Patent Report: Parts levitate in Boeing 3-D printer

Aug. 11, 2020

Free-form 3-D printer. A 3-D printer that uses sound waves to levitate and spatially orient the part that it is printing is the subject of a patent awarded to Boeing Co., Chicago. The patent describes an array of acoustic radiators and corresponding acoustic reflectors, arranged so that together they create a standing wave pattern with a node that has a sound pressure force substantially equal to the force of gravity, sufficient to levitate a part within the node.

The patent overcomes common problems of standard 3-D printing methods, including the need for a platform or support material to stabilize a part, as well as the limited speed of a single print head.

The system may also include position sensors to monitor the part’s location, and a stabilization system to maintain steady levitation of the part. According to the patent, “The part is levitated in space and can be moved and/or rotated to any angle in order to form desired features at any location on the part without the need for support structures to stabilize the part.”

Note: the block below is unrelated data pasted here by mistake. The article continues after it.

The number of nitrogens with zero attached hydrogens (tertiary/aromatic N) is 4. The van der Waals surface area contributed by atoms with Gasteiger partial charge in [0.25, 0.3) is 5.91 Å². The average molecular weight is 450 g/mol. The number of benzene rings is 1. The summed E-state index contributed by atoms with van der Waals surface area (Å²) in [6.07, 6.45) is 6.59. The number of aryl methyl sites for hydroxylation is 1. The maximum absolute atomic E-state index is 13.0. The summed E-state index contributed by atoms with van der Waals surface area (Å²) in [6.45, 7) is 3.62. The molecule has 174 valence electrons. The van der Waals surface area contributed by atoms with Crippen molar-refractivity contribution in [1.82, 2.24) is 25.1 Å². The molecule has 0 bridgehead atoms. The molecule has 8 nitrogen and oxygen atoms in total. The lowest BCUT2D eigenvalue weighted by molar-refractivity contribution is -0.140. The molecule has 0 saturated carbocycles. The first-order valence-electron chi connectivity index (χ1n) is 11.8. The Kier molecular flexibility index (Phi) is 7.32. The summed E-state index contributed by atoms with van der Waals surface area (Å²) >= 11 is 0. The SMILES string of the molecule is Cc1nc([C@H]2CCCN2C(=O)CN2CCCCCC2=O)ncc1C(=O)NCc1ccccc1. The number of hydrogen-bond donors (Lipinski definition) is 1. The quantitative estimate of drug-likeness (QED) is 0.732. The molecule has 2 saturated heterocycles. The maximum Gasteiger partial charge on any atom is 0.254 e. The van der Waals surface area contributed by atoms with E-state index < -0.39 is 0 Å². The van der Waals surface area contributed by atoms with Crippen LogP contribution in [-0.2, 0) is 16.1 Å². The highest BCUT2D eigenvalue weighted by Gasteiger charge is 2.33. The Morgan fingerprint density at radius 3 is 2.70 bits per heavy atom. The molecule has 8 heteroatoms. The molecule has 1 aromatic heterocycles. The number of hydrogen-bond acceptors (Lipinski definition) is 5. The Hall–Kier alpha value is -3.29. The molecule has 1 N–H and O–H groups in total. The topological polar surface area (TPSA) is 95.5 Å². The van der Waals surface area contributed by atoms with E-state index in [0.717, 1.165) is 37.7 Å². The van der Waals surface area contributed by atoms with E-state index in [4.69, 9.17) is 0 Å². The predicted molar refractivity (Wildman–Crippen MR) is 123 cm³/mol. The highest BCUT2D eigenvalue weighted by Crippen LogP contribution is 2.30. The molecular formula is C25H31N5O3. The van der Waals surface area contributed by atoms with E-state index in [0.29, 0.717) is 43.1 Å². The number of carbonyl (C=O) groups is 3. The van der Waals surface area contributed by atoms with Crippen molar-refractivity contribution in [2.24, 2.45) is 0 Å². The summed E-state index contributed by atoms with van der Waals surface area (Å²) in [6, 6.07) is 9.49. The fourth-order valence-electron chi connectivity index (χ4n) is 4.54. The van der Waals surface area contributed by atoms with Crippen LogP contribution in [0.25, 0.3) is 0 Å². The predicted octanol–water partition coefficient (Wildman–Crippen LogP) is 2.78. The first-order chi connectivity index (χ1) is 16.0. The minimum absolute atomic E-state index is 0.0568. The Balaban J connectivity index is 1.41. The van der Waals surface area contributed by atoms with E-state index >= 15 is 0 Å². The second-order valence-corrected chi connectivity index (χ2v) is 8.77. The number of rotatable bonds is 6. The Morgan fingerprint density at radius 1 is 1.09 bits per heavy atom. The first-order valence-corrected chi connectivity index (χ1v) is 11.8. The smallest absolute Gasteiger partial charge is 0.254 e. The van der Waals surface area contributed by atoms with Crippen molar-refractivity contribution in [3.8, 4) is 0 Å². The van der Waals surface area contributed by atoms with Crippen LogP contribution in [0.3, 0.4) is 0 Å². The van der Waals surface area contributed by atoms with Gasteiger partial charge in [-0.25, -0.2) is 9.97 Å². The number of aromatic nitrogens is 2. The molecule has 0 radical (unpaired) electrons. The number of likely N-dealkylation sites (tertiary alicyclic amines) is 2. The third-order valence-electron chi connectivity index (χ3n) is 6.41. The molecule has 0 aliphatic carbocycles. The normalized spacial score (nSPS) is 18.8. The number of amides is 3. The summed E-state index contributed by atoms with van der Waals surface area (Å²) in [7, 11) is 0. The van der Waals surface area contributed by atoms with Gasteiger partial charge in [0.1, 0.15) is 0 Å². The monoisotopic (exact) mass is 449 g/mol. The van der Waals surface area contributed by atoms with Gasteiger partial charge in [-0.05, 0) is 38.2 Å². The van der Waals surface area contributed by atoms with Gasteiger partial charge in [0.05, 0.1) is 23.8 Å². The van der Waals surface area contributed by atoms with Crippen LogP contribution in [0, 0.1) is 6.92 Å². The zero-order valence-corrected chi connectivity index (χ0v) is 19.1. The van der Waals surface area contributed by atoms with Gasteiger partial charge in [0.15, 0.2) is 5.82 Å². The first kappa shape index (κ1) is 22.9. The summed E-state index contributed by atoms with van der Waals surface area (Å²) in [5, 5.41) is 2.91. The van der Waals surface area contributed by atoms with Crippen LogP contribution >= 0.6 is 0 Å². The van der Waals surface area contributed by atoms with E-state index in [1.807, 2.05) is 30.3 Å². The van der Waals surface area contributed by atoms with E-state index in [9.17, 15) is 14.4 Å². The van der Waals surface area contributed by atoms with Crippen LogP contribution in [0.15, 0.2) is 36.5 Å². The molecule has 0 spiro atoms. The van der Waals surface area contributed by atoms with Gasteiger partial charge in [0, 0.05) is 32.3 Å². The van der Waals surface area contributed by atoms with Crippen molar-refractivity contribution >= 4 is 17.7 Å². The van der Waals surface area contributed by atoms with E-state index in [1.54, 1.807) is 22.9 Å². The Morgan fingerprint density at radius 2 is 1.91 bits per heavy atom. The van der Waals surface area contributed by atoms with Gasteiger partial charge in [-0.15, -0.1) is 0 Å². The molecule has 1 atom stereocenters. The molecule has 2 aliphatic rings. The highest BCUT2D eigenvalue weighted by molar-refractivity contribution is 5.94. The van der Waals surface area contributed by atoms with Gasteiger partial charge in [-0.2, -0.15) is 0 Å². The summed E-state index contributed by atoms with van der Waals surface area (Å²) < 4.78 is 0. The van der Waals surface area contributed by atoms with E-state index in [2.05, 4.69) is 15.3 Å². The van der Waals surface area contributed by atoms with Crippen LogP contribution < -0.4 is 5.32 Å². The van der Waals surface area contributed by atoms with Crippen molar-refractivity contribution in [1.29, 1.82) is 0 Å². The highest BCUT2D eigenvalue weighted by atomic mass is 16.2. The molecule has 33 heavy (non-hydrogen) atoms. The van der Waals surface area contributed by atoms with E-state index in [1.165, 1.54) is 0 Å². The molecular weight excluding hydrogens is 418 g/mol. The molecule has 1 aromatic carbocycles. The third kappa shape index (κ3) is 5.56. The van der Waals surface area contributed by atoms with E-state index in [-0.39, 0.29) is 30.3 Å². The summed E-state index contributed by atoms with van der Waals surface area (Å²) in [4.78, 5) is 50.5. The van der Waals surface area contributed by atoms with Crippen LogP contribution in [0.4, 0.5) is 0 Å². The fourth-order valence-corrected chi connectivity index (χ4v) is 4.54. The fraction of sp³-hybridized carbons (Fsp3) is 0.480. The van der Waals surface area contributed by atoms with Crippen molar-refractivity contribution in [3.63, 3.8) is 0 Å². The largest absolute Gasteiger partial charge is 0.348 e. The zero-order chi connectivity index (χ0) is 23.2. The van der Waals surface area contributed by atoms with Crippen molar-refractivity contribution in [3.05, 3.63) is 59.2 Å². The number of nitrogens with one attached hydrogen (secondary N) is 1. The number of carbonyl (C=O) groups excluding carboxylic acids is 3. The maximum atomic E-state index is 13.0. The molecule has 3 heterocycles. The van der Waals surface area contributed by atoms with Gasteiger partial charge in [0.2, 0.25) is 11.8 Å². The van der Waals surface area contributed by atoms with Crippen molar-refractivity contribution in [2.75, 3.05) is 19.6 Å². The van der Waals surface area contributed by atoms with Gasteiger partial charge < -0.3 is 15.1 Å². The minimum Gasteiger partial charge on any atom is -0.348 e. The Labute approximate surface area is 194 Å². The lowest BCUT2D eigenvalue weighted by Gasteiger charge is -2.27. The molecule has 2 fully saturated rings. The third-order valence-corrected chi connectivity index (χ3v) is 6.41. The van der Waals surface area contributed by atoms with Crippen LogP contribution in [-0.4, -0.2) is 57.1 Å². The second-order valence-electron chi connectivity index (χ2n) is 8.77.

The process is initiated when a print head jets or extrudes an initial nugget of polymer into the space of the build area, where it is levitated, and then more material is added until the part is finished. In other embodiments, a component, such as a shaft, could be levitated within the build space, and additional features could then be printed on that component.

The patent describes the use of a print head, or in some embodiments multiple print heads, arrayed around the build area. By modifying the amplitude, frequency or orientation of the sound pressure wave, the initial nugget of material levitating within the build space can be made to move, rotate or reorient to place it in position for a print head to add more material to the part. In some embodiments, the print heads can also move into position to jet, propel or extrude additional material onto the part.

The patent describes other embodiments of the invention that could use magnetic fields to levitate a part, and the use of print heads that jet liquid metal instead of polymer.  

Patent 10,695,980, issued June 30